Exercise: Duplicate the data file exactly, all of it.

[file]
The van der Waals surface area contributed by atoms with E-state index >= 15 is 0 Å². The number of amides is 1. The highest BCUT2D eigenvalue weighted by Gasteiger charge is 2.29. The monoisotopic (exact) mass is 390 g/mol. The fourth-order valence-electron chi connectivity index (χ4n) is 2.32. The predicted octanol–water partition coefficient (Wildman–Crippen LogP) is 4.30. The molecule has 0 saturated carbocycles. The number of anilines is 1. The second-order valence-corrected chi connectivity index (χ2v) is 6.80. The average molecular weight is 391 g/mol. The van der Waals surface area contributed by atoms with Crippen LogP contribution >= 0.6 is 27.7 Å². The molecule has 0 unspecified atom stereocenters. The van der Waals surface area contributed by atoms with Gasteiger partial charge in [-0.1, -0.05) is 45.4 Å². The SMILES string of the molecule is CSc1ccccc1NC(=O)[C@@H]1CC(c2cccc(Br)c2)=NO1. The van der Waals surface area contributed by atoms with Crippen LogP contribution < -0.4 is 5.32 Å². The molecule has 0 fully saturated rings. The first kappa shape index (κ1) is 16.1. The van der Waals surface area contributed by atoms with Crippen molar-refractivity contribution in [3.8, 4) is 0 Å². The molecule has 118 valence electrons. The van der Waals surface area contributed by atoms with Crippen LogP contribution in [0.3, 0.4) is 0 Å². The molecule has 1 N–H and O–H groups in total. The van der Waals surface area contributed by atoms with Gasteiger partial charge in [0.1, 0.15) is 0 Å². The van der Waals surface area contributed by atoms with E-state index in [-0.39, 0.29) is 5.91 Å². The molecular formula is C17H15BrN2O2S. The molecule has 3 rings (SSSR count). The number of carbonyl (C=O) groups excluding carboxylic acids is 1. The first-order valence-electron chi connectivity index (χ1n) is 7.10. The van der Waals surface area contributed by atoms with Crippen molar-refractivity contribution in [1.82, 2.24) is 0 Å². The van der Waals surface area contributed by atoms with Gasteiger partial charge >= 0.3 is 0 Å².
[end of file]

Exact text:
The van der Waals surface area contributed by atoms with E-state index >= 15 is 0 Å². The number of amides is 1. The highest BCUT2D eigenvalue weighted by Gasteiger charge is 2.29. The monoisotopic (exact) mass is 390 g/mol. The fourth-order valence-electron chi connectivity index (χ4n) is 2.32. The predicted octanol–water partition coefficient (Wildman–Crippen LogP) is 4.30. The molecule has 0 saturated carbocycles. The number of anilines is 1. The second-order valence-corrected chi connectivity index (χ2v) is 6.80. The average molecular weight is 391 g/mol. The van der Waals surface area contributed by atoms with Crippen LogP contribution >= 0.6 is 27.7 Å². The molecule has 0 unspecified atom stereocenters. The van der Waals surface area contributed by atoms with Gasteiger partial charge in [-0.1, -0.05) is 45.4 Å². The SMILES string of the molecule is CSc1ccccc1NC(=O)[C@@H]1CC(c2cccc(Br)c2)=NO1. The van der Waals surface area contributed by atoms with Crippen LogP contribution < -0.4 is 5.32 Å². The molecule has 0 fully saturated rings. The first kappa shape index (κ1) is 16.1. The van der Waals surface area contributed by atoms with Crippen molar-refractivity contribution in [3.8, 4) is 0 Å². The molecule has 118 valence electrons. The van der Waals surface area contributed by atoms with Crippen LogP contribution in [0.3, 0.4) is 0 Å². The molecule has 1 N–H and O–H groups in total. The van der Waals surface area contributed by atoms with Gasteiger partial charge in [0.1, 0.15) is 0 Å². The van der Waals surface area contributed by atoms with E-state index in [-0.39, 0.29) is 5.91 Å². The molecular formula is C17H15BrN2O2S. The molecule has 3 rings (SSSR count). The number of carbonyl (C=O) groups excluding carboxylic acids is 1. The first-order valence-electron chi connectivity index (χ1n) is 7.10. The van der Waals surface area contributed by atoms with Crippen molar-refractivity contribution in [1.82, 2.24) is 0 Å². The van der Waals surface area contributed by atoms with Gasteiger partial charge >= 0.3 is 0 Å².